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The New "Sexy" In A Down Economy: Modest Is The Word

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With the unemployment rate hitting 6.5% the guys at Goldman Sachs saying it will go to 8.5%, and now John Thain, the CEO of Merrill Lynch saying it looks like 1929 a scenario that's been explored a number of times on Mad Money, just to throw in a gratuitous plug for my day job, it may be time to rethink one of the most important financial questions facing anyone in their 20s.

No, not how to hang onto your job for dear life in this bleak environment, much more important than that: how to get a date.

When the economy was still healthy, it made sense to spend lots of money on expensive clothes, expensive gizmos, you name it, to show off the fact that you've got money, kind of like a peacock's tail, the flashier the better. But now that the economy's on life support, all that's over. Solvent is the new sexy, and this goes for men and women alike.

In any relationship, money is important. It may not seem that way at first, but eventually it always matters. I haven't been single in years, but from what I'm seeing now, everyone must be lowering their standards financially as we collectively start freaking out about money, or our lack of it. What worked before, expensive gifts, pricey clothes to make yourself look high-status, may backfire now. I won't pretend to be any kind of dating guru, but wearing the equivalent of bling in this environment is like telling every member of the opposite, or same sex if that's what you're into, that you're irresponsible with money. For the first time in a long time, throwing money around is not attractive.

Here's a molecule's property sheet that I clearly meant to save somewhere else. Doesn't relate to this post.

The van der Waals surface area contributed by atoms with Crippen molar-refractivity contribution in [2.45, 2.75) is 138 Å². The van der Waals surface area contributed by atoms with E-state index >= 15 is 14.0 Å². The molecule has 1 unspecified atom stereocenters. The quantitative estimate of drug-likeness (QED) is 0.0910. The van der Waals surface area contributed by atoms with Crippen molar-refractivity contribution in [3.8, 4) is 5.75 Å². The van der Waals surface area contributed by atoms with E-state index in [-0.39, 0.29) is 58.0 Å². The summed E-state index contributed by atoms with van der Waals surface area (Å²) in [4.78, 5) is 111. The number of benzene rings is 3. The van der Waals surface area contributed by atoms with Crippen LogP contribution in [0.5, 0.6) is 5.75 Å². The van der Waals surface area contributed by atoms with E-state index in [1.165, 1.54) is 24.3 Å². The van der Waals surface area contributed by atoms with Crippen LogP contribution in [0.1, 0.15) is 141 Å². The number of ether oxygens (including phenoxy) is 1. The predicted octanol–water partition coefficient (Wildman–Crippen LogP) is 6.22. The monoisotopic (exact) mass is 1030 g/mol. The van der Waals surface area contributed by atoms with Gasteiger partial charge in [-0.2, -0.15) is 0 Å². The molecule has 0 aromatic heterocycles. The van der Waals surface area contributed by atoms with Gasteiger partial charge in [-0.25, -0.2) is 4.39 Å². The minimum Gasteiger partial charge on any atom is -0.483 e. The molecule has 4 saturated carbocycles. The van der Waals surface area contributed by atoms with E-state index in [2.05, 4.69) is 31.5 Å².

Instead, people are looking for something much more modest: a steady job with a decent paycheck that you can keep, the notion that you have enough money saved up that you won't become a financial parasite in a relationship and will actually be able to afford things like dates.

Nobody's going to be investigating your credit score, like that ridiculous FreeCreditReport.com commercial where the couple breaks up because the guy has bad credit, but instead of sending signals that say "status" it probably makes more sense to to make it clear that you're solvent.

Questions? Comments? Send them to millennialmoney@cnbc.com